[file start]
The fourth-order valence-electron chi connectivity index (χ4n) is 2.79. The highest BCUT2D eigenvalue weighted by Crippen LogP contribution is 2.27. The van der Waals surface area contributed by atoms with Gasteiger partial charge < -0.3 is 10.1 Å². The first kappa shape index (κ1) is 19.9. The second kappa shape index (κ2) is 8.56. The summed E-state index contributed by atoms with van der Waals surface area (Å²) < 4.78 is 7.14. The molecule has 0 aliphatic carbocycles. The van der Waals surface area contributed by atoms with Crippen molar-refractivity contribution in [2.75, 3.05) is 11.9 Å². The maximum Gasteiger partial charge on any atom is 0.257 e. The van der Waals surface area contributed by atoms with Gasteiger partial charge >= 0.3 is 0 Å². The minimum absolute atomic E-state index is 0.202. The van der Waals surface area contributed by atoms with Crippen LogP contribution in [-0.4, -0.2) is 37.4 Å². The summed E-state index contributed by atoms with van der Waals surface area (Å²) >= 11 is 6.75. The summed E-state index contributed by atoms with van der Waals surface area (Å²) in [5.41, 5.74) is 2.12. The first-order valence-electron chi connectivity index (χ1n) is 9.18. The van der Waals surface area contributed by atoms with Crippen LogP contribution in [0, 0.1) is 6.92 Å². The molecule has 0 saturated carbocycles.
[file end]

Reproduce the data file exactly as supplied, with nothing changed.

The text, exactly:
The fourth-order valence-electron chi connectivity index (χ4n) is 2.79. The highest BCUT2D eigenvalue weighted by Crippen LogP contribution is 2.27. The van der Waals surface area contributed by atoms with Gasteiger partial charge < -0.3 is 10.1 Å². The first kappa shape index (κ1) is 19.9. The second kappa shape index (κ2) is 8.56. The summed E-state index contributed by atoms with van der Waals surface area (Å²) < 4.78 is 7.14. The molecule has 0 aliphatic carbocycles. The van der Waals surface area contributed by atoms with Crippen molar-refractivity contribution in [2.75, 3.05) is 11.9 Å². The maximum Gasteiger partial charge on any atom is 0.257 e. The van der Waals surface area contributed by atoms with Gasteiger partial charge >= 0.3 is 0 Å². The minimum absolute atomic E-state index is 0.202. The van der Waals surface area contributed by atoms with Crippen LogP contribution in [-0.4, -0.2) is 37.4 Å². The summed E-state index contributed by atoms with van der Waals surface area (Å²) >= 11 is 6.75. The summed E-state index contributed by atoms with van der Waals surface area (Å²) in [5.41, 5.74) is 2.12. The first-order valence-electron chi connectivity index (χ1n) is 9.18. The van der Waals surface area contributed by atoms with Crippen LogP contribution in [0, 0.1) is 6.92 Å². The molecule has 0 saturated carbocycles.